The Horizon and the "Lights"
The need of the earth and of all its inhabitants is the fundamental factor which brings sense and purposefulness to the cyclic interplay of the solar and lunar forces. The Moon is the servant of the earth in that she provides earth creatures with the organic structures (biological and psychological) which they need in order to assimilate the light of the Sun. And the Sun himself, as seen in relation to the zodiac (that is, to the orbital revolutions of the earth) has meaning in terms of the power he releases for the sake of the earth.
      The earth is thus the basis for the soli-lunar activity; and in the birth-charts of individuals, this basis appears as the horizon-line, linking the Ascendant (East) and the Descendant (West). The positions of the Sun and the Moon in relation to the horizon are thus of primary importance, especially in all matters which deal with life and with man's fundamental capacity to experience and to feel as an organic entity. This capacity in turn manifests as the ability shown by an individual human being to radiate what is called today "personality" and to enjoy happiness.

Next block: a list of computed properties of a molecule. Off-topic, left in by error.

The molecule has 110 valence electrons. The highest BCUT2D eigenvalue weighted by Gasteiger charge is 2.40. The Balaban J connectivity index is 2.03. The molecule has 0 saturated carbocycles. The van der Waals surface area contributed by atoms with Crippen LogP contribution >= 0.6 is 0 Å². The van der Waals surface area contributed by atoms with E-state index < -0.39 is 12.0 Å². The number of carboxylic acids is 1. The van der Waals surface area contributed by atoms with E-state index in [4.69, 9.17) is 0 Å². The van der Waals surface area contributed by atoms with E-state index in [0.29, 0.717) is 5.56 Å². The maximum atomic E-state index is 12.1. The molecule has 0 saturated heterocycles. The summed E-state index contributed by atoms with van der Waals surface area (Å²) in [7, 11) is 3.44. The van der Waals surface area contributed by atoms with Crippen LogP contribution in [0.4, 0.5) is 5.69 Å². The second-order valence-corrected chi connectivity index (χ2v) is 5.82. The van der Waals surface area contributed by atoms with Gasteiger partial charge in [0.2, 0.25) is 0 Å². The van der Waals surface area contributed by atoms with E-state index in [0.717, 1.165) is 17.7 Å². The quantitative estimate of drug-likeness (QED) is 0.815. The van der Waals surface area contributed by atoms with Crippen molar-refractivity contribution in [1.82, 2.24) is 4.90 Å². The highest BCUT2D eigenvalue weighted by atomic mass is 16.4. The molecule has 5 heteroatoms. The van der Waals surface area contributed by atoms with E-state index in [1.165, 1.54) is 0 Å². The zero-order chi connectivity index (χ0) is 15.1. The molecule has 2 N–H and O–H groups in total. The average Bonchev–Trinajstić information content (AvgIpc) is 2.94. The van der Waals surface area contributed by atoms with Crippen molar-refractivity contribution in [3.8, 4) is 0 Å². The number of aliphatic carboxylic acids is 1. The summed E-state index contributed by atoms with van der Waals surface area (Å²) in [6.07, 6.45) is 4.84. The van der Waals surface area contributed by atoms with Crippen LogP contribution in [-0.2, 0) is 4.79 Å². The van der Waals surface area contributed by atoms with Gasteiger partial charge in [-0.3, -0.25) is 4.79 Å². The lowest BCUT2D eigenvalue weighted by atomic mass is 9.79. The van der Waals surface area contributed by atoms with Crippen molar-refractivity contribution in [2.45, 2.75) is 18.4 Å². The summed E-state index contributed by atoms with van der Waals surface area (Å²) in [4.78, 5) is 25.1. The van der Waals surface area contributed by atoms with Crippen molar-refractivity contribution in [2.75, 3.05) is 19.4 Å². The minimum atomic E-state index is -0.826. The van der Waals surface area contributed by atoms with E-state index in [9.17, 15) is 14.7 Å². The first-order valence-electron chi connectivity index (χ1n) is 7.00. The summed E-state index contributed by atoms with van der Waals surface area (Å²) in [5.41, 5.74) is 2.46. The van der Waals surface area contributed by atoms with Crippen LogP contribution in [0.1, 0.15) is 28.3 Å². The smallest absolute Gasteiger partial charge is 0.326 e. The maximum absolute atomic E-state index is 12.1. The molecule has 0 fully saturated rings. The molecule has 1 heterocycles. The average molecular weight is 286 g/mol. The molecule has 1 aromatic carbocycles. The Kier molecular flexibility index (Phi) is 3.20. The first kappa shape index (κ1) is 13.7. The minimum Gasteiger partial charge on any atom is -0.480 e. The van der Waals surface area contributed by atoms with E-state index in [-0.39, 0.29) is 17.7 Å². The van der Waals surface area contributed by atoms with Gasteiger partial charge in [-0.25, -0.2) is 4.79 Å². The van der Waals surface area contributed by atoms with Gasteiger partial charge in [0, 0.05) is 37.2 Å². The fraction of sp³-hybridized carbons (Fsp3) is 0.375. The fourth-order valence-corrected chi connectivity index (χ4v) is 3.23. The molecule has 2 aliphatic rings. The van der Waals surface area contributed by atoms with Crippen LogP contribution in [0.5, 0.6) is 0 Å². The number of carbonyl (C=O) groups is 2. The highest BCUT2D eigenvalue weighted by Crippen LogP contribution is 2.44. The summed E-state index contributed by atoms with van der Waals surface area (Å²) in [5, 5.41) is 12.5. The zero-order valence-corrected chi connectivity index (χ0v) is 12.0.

Four essential combinations of horizon, Sun and Moon are possible.

1. Sun above and Moon below the horizon: The horizon is the axis of consciousness" which separates the subjective realm of individual being (the solid earth) from the objective world of social and collective existence (the sky above). Therefore in this first soli-lunar combination the life of the human being is lived primarily through inner and individualized structures (the Moon) which reveal a collective, racial or social purpose (the Sun). Throughout his life and especially in time of crisis the person tends to give an individual form to a racial-social purpose or a collective ideal. Examples: Napoleon I, Nietzsche, Walt Whitman, Einstein, Henry Ford.